The Department of Health and Human Services has also announced it would effectively stop enforcing many privacy laws, so long as doctors made a good-faith effort to treat patients safely. The change opened a world of new possibilities for health providers, allowing them to communicate with patients using commercial video chat applications like Skype, FaceTime, or WhatsApp instead of specialized, privacy-compliant video services that many patients didn’t have access to.
The message was clear: The federal government was telling doctors to treat patients any way they knew how.
“Every day, there was a new policy change, a new regulation relaxation,” said Tom Hill, the vice president of practice improvement for the National Council for Behavioral Health, a D.C.-based group representing mental health providers across the country. “It was just amazing, because some of these things, we’ve been advocating for a long time.”
If patients like Godinez have their way, there might be no going back. Speaking by phone on a recent afternoon, she reported needing just 10 minutes with Loyd, the physician, and another five minutes with a counselor to complete her full check-up.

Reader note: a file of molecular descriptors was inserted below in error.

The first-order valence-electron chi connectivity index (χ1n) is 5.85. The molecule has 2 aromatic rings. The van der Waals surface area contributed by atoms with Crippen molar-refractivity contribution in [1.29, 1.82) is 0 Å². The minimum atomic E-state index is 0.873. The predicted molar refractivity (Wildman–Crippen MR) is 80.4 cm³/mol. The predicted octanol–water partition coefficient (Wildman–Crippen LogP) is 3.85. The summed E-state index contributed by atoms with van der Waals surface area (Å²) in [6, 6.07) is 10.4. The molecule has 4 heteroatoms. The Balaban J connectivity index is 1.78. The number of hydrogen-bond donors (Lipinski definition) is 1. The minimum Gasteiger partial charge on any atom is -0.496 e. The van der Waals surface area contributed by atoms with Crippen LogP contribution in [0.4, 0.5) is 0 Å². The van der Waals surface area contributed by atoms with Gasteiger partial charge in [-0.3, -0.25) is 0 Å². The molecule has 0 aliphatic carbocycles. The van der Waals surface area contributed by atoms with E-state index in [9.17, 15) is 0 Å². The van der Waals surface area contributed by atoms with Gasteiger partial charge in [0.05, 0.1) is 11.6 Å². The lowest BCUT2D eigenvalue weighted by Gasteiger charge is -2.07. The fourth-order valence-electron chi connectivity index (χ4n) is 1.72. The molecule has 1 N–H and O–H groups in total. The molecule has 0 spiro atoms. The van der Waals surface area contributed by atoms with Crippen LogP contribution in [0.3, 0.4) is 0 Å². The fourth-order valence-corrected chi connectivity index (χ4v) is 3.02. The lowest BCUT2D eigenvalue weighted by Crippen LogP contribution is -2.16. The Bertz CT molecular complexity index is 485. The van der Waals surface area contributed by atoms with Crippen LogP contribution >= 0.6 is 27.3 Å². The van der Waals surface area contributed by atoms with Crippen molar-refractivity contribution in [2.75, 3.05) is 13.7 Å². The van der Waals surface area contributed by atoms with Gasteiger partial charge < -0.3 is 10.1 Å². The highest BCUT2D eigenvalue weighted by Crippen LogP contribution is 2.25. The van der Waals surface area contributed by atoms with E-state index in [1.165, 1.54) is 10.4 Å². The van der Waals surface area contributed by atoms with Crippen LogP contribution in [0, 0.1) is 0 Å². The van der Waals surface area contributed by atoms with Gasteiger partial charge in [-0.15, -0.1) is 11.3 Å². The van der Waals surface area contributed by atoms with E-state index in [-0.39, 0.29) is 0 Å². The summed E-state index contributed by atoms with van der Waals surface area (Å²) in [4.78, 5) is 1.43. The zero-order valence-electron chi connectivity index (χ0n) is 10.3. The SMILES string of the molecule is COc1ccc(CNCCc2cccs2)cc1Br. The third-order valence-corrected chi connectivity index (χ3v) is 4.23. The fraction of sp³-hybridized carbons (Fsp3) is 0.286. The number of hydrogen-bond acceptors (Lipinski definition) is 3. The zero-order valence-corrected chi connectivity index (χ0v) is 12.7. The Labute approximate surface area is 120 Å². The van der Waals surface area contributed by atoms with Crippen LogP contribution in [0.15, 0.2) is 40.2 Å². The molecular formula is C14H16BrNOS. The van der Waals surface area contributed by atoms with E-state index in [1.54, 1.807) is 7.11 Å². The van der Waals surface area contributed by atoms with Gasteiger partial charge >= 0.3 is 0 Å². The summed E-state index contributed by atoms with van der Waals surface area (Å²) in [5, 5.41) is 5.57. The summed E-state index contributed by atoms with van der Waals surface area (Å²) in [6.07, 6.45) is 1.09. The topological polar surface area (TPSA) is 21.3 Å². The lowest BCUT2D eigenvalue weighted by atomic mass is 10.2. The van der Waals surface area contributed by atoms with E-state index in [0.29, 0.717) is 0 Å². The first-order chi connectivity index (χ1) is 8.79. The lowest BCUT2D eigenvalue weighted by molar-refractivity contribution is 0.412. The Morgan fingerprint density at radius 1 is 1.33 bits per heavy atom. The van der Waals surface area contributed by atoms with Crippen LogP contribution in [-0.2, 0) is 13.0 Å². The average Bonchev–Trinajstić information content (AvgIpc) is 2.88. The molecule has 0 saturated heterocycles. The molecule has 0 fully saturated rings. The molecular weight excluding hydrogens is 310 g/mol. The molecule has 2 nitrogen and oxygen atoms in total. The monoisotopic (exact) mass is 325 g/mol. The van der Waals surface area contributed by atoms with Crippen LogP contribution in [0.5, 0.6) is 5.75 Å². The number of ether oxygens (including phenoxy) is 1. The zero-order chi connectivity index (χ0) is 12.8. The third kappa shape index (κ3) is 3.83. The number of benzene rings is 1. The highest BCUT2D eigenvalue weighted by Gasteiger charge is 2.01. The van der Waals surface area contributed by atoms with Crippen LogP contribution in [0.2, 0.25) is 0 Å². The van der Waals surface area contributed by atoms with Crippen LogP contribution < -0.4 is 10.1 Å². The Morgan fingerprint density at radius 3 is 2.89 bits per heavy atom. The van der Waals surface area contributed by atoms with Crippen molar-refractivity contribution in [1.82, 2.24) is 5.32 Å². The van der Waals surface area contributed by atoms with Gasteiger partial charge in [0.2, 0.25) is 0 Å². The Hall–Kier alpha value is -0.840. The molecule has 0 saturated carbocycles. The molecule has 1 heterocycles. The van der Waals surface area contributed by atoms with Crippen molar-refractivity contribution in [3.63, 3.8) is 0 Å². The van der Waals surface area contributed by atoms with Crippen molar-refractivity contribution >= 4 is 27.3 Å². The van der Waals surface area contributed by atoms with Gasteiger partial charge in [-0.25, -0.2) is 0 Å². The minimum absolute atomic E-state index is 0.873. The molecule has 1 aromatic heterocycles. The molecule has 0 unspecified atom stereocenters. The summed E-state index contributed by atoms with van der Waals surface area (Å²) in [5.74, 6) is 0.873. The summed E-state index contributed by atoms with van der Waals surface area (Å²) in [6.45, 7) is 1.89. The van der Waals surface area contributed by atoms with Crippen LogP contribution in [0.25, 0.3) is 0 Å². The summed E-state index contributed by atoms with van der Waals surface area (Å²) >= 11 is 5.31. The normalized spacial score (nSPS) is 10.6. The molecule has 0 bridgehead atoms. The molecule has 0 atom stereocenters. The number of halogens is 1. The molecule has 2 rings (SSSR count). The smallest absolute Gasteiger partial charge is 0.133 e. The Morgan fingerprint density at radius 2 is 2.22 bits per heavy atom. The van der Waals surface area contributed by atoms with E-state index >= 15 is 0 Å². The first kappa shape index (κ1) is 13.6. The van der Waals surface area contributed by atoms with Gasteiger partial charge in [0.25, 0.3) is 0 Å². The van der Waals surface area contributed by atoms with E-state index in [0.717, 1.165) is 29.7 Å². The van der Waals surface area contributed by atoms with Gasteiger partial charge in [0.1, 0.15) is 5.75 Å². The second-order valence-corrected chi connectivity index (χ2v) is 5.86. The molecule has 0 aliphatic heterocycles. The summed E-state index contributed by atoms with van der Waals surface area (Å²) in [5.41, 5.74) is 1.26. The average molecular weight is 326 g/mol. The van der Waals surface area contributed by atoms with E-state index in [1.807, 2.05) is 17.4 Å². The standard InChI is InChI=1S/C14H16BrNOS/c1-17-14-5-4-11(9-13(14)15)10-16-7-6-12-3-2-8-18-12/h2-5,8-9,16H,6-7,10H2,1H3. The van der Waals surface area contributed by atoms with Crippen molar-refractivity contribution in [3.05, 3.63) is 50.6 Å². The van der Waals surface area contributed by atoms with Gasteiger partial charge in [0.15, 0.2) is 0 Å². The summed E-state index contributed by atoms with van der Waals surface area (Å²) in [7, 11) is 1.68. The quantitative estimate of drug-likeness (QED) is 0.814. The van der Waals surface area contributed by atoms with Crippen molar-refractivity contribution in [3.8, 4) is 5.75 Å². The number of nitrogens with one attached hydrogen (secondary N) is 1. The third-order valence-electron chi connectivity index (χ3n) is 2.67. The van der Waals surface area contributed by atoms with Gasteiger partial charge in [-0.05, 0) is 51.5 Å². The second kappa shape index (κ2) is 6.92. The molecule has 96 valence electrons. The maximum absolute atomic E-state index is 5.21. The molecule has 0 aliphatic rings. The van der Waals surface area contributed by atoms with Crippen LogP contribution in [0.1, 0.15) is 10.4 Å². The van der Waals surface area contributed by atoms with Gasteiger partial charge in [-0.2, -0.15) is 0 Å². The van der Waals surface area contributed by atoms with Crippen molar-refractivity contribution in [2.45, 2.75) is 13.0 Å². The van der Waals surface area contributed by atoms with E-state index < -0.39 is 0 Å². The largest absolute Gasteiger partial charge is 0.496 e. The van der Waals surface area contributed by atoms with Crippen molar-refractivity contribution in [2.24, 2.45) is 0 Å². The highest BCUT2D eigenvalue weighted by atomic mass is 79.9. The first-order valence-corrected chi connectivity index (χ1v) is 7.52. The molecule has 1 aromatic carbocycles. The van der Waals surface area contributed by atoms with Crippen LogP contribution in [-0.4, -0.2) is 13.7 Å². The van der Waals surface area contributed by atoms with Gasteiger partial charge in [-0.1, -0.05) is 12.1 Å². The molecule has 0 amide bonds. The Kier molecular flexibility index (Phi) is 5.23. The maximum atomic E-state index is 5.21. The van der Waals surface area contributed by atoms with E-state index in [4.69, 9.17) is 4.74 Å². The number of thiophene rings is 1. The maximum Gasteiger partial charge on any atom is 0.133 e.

After nearly three years in treatment, Godinez says she has never had an easier or more convenient time accessing care from Loyd — a welcome development, given the pandemic and a newly packed schedule that revolves around caring for her twin boys.
“He checked up on me, and I said I was going to run out of medicine on Sunday,” she recalled. “He said, let’s FaceTime. Literally, I was in the NICU next to my baby, and then he saw me, and he sent [the prescription] over to the Walgreens. I didn’t have to do anything.”
For Godinez, it was a stroke of luck that federal regulations slackened when she needed care most. But to many addiction treatment advocates across the country, it was a sign of things to come — and a case study in the way things should be.
“What we’re seeing with this pandemic is an effort to say: Let’s drop the restrictions, and let’s just do whatever we need to do to meet patients where they are,” said Arsenault, of Shatterproof. “Why isn’t that the way that we approach medicine all the time?”